Cross-examined by Mr. McMechan "Nimmo rushed through the crowd, and came on the right side of Morgan, looking at him when he struck him."
Matthew Sullivan, examined by Mr. Cumming said "I was standing at the mall railings on the evening of the 15th July. As soon as Morgan went to the crowd, Nimmo struck him and knocked him down. There was a drum in the crowd, and they were beating it at the time Morgan was struck. The crowd then left the preaching, beating the fife and drum, and I went home."
Cross-examined by Mr. McMechan. "I went to the Mall to take a walk, and then, having met Leathem, I turned back from my walk from above Kennedys coach factory. I came back and sat down. There were six or seven of us, and we were about five yards from Morgan when he was struck."
Thomas Girvin, examined by Mr. O'Rorke. "I saw the party at the preaching go round the Mall with the drums. I did not see any one touch Morgan the whole night. The preaching was not done when the row began."
Dr. Lynn was next called. He stated. "I am surgeon to the militia. I remember the 15th instant. There was open-air preaching that day. There were at least, I should say, two hundred people in the crowd. There was a gentleman addressing the meeting, as preacher. I did not see Moore there. I did not see a man knocked down. I knew Peter Morgan. My attention was turned to him on the 15th, after he was hurt. I heard he was hurt, and I came immediately to dress his wounds. He was standing on his feet when I saw him, and I had him assisted into a house not the jail. He walked in. I had him washed; and I directed my attention particularly to what kind of wound he had sustained, lest there should be an investigation. There was a contused, lacertated wound on the head, on the anterior part of the ear. A kick would produce such a wound, and the other wound on his head is one likely to be caused by a fall on a curbstone."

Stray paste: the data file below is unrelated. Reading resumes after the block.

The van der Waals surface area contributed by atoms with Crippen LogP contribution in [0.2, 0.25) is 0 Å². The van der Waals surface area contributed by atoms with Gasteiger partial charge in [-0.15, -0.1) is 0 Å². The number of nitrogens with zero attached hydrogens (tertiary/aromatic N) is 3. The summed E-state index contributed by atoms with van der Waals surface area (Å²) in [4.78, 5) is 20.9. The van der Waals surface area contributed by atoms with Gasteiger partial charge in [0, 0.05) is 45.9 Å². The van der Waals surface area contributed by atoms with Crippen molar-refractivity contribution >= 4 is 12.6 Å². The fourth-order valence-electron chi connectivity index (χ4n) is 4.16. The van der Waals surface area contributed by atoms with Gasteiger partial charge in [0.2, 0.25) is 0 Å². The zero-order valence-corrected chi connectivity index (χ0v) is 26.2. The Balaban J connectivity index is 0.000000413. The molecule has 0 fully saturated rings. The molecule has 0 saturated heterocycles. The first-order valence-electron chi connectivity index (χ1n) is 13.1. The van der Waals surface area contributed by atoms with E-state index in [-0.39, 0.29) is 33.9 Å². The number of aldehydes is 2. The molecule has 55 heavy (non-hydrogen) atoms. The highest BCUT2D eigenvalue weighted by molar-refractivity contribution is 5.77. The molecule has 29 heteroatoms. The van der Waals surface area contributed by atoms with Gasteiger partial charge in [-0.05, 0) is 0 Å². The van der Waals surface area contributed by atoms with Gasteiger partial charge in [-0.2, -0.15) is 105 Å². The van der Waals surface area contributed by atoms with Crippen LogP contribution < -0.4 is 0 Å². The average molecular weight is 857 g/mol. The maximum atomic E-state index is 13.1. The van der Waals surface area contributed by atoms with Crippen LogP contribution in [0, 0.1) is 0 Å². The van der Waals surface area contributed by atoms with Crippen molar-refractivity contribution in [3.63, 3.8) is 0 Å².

Cross-examined by Mr. McMeehan. "I know the Rev. Mr. Smith. He was praying at the time this occurred. There had been a person preaching previously. Mr. Jones was preaching. He is a Wesleyan. He is my brother-in-law. Was there anything said likely to provoke any person to ill-will? Quite the reverse. There was nothing in it from first to last but love and good-will to all men."
Mr. McMeehan "Peace on earth and good will to men."
Mr. O' Rorke. "Accompanied by drums." (Laughter.)
Examination continued. "The text. I believe, was The Work of God. I heard Moores evidence. He is a militiaman. He was about four yards from the preacher."
Mr. O'Rorke. "Is that Leathem you are talking about?"
Witness. "I am talking about Moore now."
Mr. O'Rorke. "Well, do not say a word about Moore."
Mr. McMeehan(to witness). "Did you hear Moore say anything?"
Mr. O'Rorke. "Dont answer that question till the magistrates decide on my objection."
The Chairman. "I dont see how it can be relevant to the case."
Mr. McMeehan contended that he had a perfect right to ask the question. It was a perfectly legal question. His object was to show that Morgan was a confederate of Moores.
The Bench, after a short consultation, repeated their opinion that the question should not be put.